JUNE 5, 1967.
SARA E. MCCANN, PLAINTIFF-APPELLEE,
CITY OF WAUKEGAN, A MUNICIPAL CORPORATION, DEFENDANT-APPELLANT.
Appeal from the Circuit Court of Lake County; the Hon. JAMES
H. COONEY, Judge, presiding. Judgment affirmed.
MR. JUSTICE ABRAHAMSON DELIVERED THE OPINION OF THE COURT.
This is an appeal from the Circuit Court of the 19th Judicial Circuit, Lake County. Sara E. McCann, plaintiff, filed suit against the City of Waukegan, defendant, to recover for personal injuries sustained as a result of falling on a city sidewalk in downtown Waukegan. A jury returned a verdict in favor of plaintiff and judgment was entered thereon. The sole issue in this appeal is whether or not plaintiff was guilty of contributory negligence as a matter of law.
Sara E. McCann, on June 28, 1963, drove her automobile to work in downtown Waukegan. She parked her car in a parking lot off an alley which runs in an easterly direction from County Street. She walked westerly down said alley to a sidewalk on the East side of County Street. She turned South and walked to the Southeast corner of County and Washington Streets. On reaching the corner she turned and walked East on the sidewalk on the North side of Washington Street. After she passed the front of a real estate office located on the corner, she stepped, with her right foot, into a hole in the sidewalk and fell, sustaining severe injuries. The hole into which plaintiff stepped was one of several in this section of the sidewalk. It had been there for some three to four years. She had walked this sidewalk every working day for approximately three years and was well aware of the defective condition of the sidewalk. According to plaintiff's testimony, the hole into which she stepped was about a depth equal to the height of her low stacked heel. There were no eyewitnesses to the plaintiff's fall. Her testimony in part is as follows:
"Q. You walked this route five or six times a week for three years prior to the accident, didn't you?
"A. Every day, the five days that I would be working."
"Q. And you had knowledge of these holes being in the sidewalk then for about three years?
"A. Yes, sir."
"Q. Do you recall where you were looking at the time that you fell?
"A. Straight ahead.
"Q. Pardon me?
"A. I think that I was looking straight ahead.
"Q. So before you fell you didn't see or look at the hole which caused your fall, did you?
"A. No, I didn't."
The following Special Interrogatory was submitted to the Jury:
"Was the Plaintiff at the time of the occurrence in question using ordinary care for her own safety?"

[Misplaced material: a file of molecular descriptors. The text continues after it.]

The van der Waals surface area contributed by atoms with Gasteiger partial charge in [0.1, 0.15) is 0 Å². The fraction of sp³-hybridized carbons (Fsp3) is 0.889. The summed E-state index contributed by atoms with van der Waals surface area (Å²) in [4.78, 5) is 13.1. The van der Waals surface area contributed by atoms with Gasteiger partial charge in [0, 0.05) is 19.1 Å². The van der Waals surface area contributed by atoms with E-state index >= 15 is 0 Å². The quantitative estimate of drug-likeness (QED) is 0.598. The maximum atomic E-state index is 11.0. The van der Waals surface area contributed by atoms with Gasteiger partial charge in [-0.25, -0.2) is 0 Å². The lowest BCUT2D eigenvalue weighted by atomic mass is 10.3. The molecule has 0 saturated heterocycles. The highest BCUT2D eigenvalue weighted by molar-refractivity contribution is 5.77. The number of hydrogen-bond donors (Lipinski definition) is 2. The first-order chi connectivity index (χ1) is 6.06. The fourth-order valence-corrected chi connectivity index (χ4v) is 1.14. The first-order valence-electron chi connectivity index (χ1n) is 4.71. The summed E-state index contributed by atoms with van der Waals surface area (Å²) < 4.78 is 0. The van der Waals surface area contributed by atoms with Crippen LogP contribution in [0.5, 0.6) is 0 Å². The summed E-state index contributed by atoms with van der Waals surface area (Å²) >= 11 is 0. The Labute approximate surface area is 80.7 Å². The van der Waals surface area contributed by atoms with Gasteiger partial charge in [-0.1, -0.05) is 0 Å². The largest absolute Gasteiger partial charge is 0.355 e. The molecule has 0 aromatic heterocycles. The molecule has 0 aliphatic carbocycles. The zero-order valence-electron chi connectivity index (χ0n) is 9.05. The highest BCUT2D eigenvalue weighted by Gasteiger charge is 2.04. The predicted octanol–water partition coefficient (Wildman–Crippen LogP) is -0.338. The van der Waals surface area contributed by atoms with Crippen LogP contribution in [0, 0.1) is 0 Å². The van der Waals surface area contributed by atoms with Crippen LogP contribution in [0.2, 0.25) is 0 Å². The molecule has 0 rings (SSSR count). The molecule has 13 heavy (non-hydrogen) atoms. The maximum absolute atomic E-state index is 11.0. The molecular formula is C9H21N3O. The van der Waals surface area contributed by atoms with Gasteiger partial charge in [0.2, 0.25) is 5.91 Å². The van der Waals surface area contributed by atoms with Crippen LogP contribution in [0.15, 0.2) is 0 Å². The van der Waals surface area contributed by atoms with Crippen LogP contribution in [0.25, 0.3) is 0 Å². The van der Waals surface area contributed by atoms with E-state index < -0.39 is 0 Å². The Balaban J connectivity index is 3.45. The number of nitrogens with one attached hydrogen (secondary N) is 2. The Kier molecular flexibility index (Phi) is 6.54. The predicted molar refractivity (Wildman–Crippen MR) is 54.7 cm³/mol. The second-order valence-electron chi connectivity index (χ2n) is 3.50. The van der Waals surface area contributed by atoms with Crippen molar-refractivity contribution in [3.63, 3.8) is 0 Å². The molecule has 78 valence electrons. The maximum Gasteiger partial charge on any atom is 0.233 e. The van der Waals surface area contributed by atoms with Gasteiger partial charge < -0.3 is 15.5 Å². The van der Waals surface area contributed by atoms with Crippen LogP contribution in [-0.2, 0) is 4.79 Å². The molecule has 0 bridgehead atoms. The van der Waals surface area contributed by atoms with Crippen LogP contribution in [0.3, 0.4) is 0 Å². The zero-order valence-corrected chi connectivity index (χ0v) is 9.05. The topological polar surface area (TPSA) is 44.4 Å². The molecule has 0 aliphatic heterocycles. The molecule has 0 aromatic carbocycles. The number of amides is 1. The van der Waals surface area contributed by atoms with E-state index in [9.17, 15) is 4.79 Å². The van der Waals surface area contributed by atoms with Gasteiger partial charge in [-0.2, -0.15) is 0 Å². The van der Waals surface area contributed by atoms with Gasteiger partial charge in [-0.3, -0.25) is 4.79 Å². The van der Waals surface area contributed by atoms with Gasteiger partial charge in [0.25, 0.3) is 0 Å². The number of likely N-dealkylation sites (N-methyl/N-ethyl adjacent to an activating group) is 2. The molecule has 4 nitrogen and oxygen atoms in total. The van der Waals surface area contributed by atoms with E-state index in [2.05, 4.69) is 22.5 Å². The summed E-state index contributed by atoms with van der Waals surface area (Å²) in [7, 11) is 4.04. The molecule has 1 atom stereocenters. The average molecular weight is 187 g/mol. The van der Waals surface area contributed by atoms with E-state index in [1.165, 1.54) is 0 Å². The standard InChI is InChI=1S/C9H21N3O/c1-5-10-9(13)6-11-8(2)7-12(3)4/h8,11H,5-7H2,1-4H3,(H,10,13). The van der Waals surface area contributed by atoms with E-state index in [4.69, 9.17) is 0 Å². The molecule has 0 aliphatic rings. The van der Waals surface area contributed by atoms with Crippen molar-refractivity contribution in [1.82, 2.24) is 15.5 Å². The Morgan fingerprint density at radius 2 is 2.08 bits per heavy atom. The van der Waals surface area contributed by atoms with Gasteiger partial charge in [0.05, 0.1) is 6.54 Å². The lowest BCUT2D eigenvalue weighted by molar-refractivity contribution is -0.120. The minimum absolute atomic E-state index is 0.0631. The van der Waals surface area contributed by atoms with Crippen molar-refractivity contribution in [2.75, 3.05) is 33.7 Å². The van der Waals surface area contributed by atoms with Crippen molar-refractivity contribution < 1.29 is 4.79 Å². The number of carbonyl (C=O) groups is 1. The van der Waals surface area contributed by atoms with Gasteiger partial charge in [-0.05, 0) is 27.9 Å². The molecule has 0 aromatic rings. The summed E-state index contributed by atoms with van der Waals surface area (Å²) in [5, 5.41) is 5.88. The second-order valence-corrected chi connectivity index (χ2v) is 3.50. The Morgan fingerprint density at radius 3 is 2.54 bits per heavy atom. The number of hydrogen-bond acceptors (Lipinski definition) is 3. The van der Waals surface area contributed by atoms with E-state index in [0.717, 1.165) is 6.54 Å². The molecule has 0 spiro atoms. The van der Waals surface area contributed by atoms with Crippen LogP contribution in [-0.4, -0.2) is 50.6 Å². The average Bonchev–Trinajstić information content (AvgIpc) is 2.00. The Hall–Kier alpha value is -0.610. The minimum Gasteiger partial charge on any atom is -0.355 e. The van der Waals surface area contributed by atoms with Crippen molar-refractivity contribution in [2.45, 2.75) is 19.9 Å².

The jury answered this Interrogatory "Yes."
The plaintiff was 63 years of age at the time of the occurrence; she had formerly operated a beauty shop but had, for approximately three years, been employed as an assistant and office help to a doctor whose office was a short distance from the scene of the occurrence.
[1-4] Contributory negligence is nothing more than negligence on the part of the plaintiff and the rules of law applicable to negligence of a defendant are likewise applicable to the contributory negligence of a plaintiff. In general, the question of negligence is one of fact. Village of Clayton v. Brooks, 150 Ill. 97, 105, 37 N.E. 574. The use of a defective sidewalk by a person who has knowledge of the defect is not contributory negligence per se, and if, while walking upon that sidewalk, such person is in the exercise of ordinary care for his or her safety, there may be a recovery. Ordinary care is that degree of care which is exercised by ordinarily prudent persons under the same or similar circumstances. Swenson v. City of Rockford, 9 Ill.2d 122, 127, 128, 136 N.E.2d 777.
[5-7] The defendant, without the citation of any cases, contends that where a pedestrian knows of a dangerous condition of a sidewalk, the degree of care required is greater than that required of a pedestrian without such prior knowledge; and, therefore, must prove some positive or affirmative act of care not required of the ordinarily prudent pedestrian who is without knowledge of the defect. We cannot accept this contention because the element of prior knowledge is only one of a series of circumstances which must be taken into consideration by the jury in reaching its verdict. As we pointed out in Sterba v. First Federal Savings & Loan Ass'n, 77 Ill. App.2d 380, at p 385, 222 N.E.2d 547, where the negligence of the plaintiff, if any, has been put to the jury, we cannot say as a matter of law that the thirteen persons, the twelve jurors who heard the evidence and the judge who, having heard the evidence, denied the post-trial motion attacking the verdict were unreasonable in reaching the conclusion that plaintiff was not guilty of contributory negligence. Since, in this case, the defendant put a Special Interrogatory to the jury asking whether plaintiff was contributorily negligent and since the jury specifically found no contributory negligence, we cannot conclude that the jury did not weigh all of the evidence as to whether or not plaintiff in this case acted with the reasonable care that a prudent person ordinarily would exercise under the same circumstances.
DAVIS, P.J. and MORAN, J., concur.
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